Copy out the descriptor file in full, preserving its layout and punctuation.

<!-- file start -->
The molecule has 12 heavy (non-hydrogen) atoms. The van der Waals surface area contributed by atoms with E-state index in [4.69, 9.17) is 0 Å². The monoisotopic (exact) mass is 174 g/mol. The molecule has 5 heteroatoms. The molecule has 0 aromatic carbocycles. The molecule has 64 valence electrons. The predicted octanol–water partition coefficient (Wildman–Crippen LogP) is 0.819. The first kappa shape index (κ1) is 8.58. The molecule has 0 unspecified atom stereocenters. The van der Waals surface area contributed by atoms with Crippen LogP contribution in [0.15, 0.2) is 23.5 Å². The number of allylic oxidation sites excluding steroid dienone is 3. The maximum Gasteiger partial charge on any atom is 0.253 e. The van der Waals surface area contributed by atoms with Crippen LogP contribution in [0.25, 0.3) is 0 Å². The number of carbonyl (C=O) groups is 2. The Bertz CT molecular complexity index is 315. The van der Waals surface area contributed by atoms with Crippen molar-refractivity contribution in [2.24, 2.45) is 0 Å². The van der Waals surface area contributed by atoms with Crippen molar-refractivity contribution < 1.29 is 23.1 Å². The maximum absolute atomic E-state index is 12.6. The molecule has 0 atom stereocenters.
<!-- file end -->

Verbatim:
The molecule has 12 heavy (non-hydrogen) atoms. The van der Waals surface area contributed by atoms with E-state index in [4.69, 9.17) is 0 Å². The monoisotopic (exact) mass is 174 g/mol. The molecule has 5 heteroatoms. The molecule has 0 aromatic carbocycles. The molecule has 64 valence electrons. The predicted octanol–water partition coefficient (Wildman–Crippen LogP) is 0.819. The first kappa shape index (κ1) is 8.58. The molecule has 0 unspecified atom stereocenters. The van der Waals surface area contributed by atoms with Crippen LogP contribution in [0.15, 0.2) is 23.5 Å². The number of allylic oxidation sites excluding steroid dienone is 3. The maximum Gasteiger partial charge on any atom is 0.253 e. The van der Waals surface area contributed by atoms with Crippen LogP contribution in [0.25, 0.3) is 0 Å². The number of carbonyl (C=O) groups is 2. The Bertz CT molecular complexity index is 315. The van der Waals surface area contributed by atoms with Crippen molar-refractivity contribution in [2.24, 2.45) is 0 Å². The van der Waals surface area contributed by atoms with Crippen molar-refractivity contribution < 1.29 is 23.1 Å². The maximum absolute atomic E-state index is 12.6. The molecule has 0 atom stereocenters.